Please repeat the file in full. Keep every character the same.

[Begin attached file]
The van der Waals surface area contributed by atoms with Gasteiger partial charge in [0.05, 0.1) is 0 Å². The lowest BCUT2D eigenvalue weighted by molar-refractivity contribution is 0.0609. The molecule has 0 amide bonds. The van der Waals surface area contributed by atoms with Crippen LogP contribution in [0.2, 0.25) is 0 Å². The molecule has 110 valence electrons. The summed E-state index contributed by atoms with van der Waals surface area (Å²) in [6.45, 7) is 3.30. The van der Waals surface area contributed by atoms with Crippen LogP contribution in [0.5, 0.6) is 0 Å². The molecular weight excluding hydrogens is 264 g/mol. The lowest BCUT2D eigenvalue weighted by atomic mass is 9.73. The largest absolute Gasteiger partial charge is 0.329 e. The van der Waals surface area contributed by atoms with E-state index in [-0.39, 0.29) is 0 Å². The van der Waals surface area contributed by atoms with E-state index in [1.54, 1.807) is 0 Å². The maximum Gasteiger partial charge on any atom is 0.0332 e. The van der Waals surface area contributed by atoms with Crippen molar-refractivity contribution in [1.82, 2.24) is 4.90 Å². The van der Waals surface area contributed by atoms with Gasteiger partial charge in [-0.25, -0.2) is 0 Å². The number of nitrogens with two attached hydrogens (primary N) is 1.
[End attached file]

The van der Waals surface area contributed by atoms with Gasteiger partial charge in [0.05, 0.1) is 0 Å². The lowest BCUT2D eigenvalue weighted by molar-refractivity contribution is 0.0609. The molecule has 0 amide bonds. The van der Waals surface area contributed by atoms with Crippen LogP contribution in [0.2, 0.25) is 0 Å². The molecule has 110 valence electrons. The summed E-state index contributed by atoms with van der Waals surface area (Å²) in [6.45, 7) is 3.30. The van der Waals surface area contributed by atoms with Crippen LogP contribution in [0.5, 0.6) is 0 Å². The molecular weight excluding hydrogens is 264 g/mol. The lowest BCUT2D eigenvalue weighted by atomic mass is 9.73. The largest absolute Gasteiger partial charge is 0.329 e. The van der Waals surface area contributed by atoms with E-state index in [-0.39, 0.29) is 0 Å². The van der Waals surface area contributed by atoms with E-state index in [1.54, 1.807) is 0 Å². The maximum Gasteiger partial charge on any atom is 0.0332 e. The van der Waals surface area contributed by atoms with Crippen molar-refractivity contribution in [1.82, 2.24) is 4.90 Å². The van der Waals surface area contributed by atoms with Gasteiger partial charge in [-0.25, -0.2) is 0 Å². The number of nitrogens with two attached hydrogens (primary N) is 1.